June 18, 2020
John Bolton May Face Criminal Charges For White House Memoir, Report Says

Former National Security Advisor John Bolton's new tell-all book, The Room Where It Happened: A White House Memoir, is already making waves ahead of its June 23 release date for its damning allegations about President Donald Trump. As reported by the Los Angeles Times, federal prosecutors at the Department of Justice (DOJ) are considering criminal charges against Bolton for allegedly disclosing classified information in his book.

Trump previously warned that Bolton could face criminal charges for the release of the book, although he noted the decision is in the hands of Attorney General William Barr, MarketWatch wrote.

"We'll see what happens," Trump said on Monday. "They're in court — or they'll soon be in court."

Trump and Barr have both accused Bolton of bypassing the pre-publication review process to ensure the absence of classified details.

"We don't believe that Bolton went through that process — hasn't completed the process — and, therefore, is in violation of that agreement," Barr said.

According to the Los Angeles Times, the DOJ is also planning to seek a temporary restraining order as soon as Wednesday to block the publication of the book, which is slated to debut next week via Simon & Schuster.

"It is not clear how successful such a legal fight would be," the outlet speculated.

Thus far, the DOJ has filed a lawsuit against Bolton in an attempt to stop the launch of the book until the manuscript has been examined for classified information. As The Inquisitr reported, White House lawyer John Eisenberg claimed that Bolton's manuscript indeed contains such information, which he noted would be a violation of his nondisclosure agreements.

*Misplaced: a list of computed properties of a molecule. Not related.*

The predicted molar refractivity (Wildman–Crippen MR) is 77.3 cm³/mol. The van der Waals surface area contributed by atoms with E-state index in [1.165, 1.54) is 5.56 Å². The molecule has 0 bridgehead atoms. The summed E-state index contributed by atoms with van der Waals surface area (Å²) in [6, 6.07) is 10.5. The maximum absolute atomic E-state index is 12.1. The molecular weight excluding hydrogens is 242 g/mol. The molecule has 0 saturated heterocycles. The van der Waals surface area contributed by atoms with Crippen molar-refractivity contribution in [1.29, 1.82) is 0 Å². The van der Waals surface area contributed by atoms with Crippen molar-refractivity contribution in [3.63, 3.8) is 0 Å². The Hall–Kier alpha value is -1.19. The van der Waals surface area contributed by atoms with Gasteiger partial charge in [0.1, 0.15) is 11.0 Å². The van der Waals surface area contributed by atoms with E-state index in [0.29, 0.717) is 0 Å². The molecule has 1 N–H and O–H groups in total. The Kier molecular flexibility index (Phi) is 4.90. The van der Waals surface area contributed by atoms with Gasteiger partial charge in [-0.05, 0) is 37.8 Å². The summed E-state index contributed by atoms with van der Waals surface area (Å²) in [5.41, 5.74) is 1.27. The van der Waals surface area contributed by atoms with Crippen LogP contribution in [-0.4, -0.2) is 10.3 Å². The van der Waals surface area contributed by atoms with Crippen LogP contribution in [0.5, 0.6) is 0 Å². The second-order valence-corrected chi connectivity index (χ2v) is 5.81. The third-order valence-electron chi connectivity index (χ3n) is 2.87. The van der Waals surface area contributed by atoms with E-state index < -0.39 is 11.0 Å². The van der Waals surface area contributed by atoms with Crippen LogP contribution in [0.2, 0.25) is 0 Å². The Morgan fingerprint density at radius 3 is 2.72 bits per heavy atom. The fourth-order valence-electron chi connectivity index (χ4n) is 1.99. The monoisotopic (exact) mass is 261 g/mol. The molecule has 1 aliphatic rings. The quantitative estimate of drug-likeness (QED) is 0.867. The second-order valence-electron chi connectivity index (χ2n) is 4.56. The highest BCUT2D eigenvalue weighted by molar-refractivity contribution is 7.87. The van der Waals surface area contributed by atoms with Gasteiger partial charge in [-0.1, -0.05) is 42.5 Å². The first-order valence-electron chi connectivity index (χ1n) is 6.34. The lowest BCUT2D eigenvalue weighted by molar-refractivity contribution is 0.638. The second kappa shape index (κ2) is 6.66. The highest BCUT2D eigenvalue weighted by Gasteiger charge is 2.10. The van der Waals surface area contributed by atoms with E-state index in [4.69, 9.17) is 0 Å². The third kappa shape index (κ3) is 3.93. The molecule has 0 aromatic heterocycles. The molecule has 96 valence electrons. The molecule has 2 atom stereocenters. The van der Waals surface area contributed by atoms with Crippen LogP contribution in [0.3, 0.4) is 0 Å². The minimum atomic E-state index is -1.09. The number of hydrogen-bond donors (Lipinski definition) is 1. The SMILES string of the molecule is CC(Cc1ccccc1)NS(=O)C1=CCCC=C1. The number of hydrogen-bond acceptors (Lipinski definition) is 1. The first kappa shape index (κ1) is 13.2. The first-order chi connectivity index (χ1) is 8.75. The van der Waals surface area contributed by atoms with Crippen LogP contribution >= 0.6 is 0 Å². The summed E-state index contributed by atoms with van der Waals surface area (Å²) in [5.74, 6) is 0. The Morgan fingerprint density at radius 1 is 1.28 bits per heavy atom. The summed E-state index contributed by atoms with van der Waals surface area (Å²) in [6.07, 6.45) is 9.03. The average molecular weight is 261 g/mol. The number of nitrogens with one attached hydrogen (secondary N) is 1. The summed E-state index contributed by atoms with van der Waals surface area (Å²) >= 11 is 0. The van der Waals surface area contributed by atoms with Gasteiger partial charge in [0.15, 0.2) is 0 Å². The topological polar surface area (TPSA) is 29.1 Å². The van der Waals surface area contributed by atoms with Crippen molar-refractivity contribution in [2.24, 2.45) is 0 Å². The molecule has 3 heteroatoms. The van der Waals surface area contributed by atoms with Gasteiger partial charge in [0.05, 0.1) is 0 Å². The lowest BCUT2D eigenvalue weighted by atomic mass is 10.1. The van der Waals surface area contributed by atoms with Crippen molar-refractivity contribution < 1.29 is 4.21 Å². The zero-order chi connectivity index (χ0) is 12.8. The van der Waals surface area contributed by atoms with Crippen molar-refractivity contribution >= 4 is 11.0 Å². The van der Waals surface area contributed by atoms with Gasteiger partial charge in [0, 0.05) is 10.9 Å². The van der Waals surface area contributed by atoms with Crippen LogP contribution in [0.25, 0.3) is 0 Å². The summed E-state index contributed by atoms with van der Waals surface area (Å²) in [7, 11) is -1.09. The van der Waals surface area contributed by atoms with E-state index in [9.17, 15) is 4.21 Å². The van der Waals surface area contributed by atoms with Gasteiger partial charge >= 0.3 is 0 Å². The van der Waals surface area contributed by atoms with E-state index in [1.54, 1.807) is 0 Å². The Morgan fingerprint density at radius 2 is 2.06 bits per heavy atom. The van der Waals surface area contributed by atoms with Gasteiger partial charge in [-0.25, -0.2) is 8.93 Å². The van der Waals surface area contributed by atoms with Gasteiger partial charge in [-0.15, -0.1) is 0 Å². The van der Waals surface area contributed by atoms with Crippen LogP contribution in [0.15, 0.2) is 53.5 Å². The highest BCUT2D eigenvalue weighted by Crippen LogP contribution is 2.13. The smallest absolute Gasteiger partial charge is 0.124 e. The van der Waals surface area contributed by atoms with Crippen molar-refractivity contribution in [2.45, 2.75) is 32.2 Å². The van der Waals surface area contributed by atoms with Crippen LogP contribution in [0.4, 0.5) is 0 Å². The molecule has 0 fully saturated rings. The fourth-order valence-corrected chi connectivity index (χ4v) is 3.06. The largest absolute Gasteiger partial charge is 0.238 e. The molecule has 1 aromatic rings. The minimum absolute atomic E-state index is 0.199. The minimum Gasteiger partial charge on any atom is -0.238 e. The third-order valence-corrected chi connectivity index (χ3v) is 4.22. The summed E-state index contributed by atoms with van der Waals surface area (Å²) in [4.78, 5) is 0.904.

Conversely, one of Bolton's attorneys, Charles Cooper, previously said that his client worked with National Security Council officials for months to ensure that The Room Where It Happened did not contain classified information. According to Cooper, the White House is using calls for a review of the manuscript to stifle the book's release.

"This is a transparent attempt to use national security as a pretext to censor Mr. Bolton, in violation of his constitutional right to speak on matters of the utmost public import. This attempt will not succeed, and Mr. Bolton's book will be published June 23."
Excerpts from Bolton's book have begun leaking ahead of its release. In addition, Bolton recently sat down for his first interview about the forthcoming memoir with ABC News Chief of Global Affairs Correspondent Martha Raddatz. The discussion is set to air Sunday, June 21, on ABC — just two days before the title's release.